The height of a plate can be any appropriate height suitable for a particular application. The height of plate refers to the dimension parallel to the longitudinal axis of the plurality of channels. In certain embodiments, wherein a channel can also serve as a fluid reservoir, the appropriate height of a plate can at least in part be determined by the volume of fluid to be retained within the reservoir. Thus, in certain embodiments, a large plate height can be used to form a large reservoir and the retention of a greater volume of fluid.

In certain embodiments, a plate can comprise a plurality of channels. Channels can be formed on a single side of the plate, on both sides of a plate, and/or within a plate. The channels can extend from a first surface of a plate to a second surface of a plate. Channels can be formed in and/or on a plate by known fabrication techniques as appropriate for the material comprising the plate and the dimensions and tolerance considerations of the channels. Thus, for example, in certain embodiments, lithographic/semiconductor processing methods can be used to form channels in a plate comprising glass, silica or silicon materials. In certain embodiments, channels can be formed in a plate comprising metallic materials using mechanical, chemical, electro-discharge machining (EDM) methods, and the like. In certain embodiments, wherein a plate comprises a polymer material, channels can be formed using injection molding, extrusion, compression molding, thermoforming, and the like.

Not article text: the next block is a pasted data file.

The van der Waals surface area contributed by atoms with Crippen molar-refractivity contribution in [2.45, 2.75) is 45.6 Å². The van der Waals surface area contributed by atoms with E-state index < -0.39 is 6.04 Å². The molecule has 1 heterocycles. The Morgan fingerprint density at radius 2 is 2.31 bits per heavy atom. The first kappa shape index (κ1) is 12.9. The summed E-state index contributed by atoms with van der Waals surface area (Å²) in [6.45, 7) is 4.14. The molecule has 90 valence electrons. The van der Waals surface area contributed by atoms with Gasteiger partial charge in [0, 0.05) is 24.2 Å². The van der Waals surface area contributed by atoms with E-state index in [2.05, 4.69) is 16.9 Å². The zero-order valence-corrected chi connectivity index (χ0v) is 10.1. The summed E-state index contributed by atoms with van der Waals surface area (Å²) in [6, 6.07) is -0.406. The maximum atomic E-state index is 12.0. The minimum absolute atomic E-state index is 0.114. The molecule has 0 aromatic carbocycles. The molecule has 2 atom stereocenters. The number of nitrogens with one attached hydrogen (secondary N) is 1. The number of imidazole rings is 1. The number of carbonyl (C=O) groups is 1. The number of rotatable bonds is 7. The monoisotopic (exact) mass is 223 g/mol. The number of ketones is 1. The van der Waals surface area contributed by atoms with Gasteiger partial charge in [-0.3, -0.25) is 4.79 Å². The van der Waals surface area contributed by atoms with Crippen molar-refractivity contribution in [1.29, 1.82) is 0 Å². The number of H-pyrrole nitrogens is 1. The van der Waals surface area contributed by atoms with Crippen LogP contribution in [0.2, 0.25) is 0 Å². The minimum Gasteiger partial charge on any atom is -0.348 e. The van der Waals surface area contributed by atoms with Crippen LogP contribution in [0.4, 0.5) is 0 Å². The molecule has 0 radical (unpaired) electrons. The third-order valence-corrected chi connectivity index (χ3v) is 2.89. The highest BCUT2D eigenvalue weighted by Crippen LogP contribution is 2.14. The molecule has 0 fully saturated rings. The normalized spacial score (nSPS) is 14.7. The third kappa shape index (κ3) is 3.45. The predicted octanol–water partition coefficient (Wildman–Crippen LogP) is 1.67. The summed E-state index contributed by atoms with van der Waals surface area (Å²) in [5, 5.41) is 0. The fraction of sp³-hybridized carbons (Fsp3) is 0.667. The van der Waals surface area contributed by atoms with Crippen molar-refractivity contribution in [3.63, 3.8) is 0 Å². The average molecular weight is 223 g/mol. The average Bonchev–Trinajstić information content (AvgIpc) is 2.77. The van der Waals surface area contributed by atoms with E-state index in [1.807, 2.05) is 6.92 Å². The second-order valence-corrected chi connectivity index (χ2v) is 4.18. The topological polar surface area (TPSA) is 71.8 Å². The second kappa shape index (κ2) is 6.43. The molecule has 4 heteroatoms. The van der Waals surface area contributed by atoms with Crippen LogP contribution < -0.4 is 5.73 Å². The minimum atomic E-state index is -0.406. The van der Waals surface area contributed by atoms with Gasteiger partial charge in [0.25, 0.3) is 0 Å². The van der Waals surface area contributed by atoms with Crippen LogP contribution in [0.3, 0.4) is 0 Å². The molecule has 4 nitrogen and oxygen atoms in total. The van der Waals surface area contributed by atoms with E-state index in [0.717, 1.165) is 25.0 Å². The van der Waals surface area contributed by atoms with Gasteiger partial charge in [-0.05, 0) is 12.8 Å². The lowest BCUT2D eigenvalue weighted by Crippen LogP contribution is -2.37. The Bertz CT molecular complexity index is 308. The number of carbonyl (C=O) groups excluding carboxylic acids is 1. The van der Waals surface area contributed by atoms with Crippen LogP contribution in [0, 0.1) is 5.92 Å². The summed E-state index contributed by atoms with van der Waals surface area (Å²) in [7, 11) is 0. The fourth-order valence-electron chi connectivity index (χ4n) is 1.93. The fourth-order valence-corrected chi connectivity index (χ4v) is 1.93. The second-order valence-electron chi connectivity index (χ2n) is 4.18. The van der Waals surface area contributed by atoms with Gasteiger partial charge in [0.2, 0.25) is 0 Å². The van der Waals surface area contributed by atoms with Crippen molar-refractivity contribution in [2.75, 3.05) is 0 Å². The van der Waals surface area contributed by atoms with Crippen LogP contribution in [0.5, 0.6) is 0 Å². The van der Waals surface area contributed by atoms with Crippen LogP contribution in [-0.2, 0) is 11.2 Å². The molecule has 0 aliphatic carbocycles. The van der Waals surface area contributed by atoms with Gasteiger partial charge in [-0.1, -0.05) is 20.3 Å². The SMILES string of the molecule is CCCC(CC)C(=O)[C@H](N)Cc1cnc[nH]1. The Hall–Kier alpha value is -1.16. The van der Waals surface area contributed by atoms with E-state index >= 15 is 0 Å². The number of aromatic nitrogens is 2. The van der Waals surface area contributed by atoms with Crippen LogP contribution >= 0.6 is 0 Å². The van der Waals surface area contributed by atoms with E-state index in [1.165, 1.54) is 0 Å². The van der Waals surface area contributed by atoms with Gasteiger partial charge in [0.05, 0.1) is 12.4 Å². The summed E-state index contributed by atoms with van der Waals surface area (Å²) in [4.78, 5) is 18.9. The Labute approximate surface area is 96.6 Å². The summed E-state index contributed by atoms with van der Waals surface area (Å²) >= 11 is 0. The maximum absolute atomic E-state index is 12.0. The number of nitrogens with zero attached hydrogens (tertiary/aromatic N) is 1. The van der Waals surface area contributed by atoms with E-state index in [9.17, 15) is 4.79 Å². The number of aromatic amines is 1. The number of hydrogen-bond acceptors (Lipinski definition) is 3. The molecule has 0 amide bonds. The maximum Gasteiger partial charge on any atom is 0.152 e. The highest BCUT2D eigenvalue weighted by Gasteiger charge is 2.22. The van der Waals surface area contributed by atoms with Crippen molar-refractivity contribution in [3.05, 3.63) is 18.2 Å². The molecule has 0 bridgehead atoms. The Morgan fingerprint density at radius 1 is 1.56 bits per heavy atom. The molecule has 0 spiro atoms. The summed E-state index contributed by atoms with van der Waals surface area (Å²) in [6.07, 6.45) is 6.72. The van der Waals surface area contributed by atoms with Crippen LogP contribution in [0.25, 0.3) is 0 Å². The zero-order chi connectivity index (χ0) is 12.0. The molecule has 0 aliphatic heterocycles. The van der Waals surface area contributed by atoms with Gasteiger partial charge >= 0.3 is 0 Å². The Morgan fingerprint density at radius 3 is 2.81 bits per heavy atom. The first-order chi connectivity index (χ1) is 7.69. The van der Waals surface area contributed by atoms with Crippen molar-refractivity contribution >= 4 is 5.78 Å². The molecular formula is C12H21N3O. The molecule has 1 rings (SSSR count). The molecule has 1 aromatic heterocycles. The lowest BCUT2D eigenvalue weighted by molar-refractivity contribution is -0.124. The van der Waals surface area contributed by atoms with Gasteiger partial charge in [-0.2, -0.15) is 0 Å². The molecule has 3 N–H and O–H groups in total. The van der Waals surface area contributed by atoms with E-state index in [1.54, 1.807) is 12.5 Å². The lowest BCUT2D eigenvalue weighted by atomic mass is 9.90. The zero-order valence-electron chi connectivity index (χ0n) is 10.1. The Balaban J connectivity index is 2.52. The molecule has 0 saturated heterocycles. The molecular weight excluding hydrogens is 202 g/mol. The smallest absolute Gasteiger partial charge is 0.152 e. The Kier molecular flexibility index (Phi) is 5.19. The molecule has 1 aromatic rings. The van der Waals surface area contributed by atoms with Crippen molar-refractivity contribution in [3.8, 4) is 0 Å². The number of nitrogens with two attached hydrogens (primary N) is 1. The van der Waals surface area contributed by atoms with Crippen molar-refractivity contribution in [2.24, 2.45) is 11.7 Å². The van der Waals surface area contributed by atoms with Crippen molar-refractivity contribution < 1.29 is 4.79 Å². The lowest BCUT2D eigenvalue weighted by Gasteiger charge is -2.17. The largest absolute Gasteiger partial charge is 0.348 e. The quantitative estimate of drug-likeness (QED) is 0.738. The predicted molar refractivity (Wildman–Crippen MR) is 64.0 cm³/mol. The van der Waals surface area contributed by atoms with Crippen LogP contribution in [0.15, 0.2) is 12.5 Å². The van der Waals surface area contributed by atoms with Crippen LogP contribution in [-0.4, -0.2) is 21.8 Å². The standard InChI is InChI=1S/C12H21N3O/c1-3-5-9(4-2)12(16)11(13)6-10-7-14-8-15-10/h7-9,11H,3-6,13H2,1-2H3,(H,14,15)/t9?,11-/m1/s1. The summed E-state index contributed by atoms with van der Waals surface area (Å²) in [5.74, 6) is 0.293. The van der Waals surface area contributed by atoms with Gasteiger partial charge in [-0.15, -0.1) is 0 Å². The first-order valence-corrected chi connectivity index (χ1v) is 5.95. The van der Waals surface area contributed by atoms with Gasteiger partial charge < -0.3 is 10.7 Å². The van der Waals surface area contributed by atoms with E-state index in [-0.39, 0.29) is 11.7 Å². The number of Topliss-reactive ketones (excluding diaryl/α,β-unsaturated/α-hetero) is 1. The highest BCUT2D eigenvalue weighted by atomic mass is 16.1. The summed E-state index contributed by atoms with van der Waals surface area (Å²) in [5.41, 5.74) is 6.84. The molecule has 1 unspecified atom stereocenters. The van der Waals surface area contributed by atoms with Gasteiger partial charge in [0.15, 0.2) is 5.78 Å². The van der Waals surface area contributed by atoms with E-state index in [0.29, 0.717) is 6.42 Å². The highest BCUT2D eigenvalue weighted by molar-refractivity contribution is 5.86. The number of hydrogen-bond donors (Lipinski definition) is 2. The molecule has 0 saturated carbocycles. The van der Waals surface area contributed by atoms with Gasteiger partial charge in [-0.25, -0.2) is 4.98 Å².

In certain embodiments, a plate can include any appropriate number of channels. Practical considerations for determining an appropriate number of channels according to certain embodiments can include the cost of manufacturing the plate, the ease of manipulating the deposition units associated with the channels, and/or the density of fluid areas to be deposited on a support. For example, in certain embodiments, a plate can include from 10 to 100 channels.

In certain embodiments, as shown in FIG. 1, channels 15 can extend from distal surface 13 to proximate surface 17 of plate 18. As used herein, proximate plate surface 17 and proximate printing unit end 19 refer to the surface or end, which, during operation, is nearest the support onto which fluid is deposited. As used herein, distal plate surface 13 and distal printing unit end 23 refer to the surface or end opposite the proximate surface or end.

In certain embodiments, the separation between nearest channels can at least in part be determined by the separation between adjacent fluid areas to be deposited on a support. In certain embodiments, the center-to-center distance between nearest channels can range from 200 μm to 10,000 μm. In certain embodiments, the center-to-center distance between nearest channels can range from 500 μm to 2,000 μm.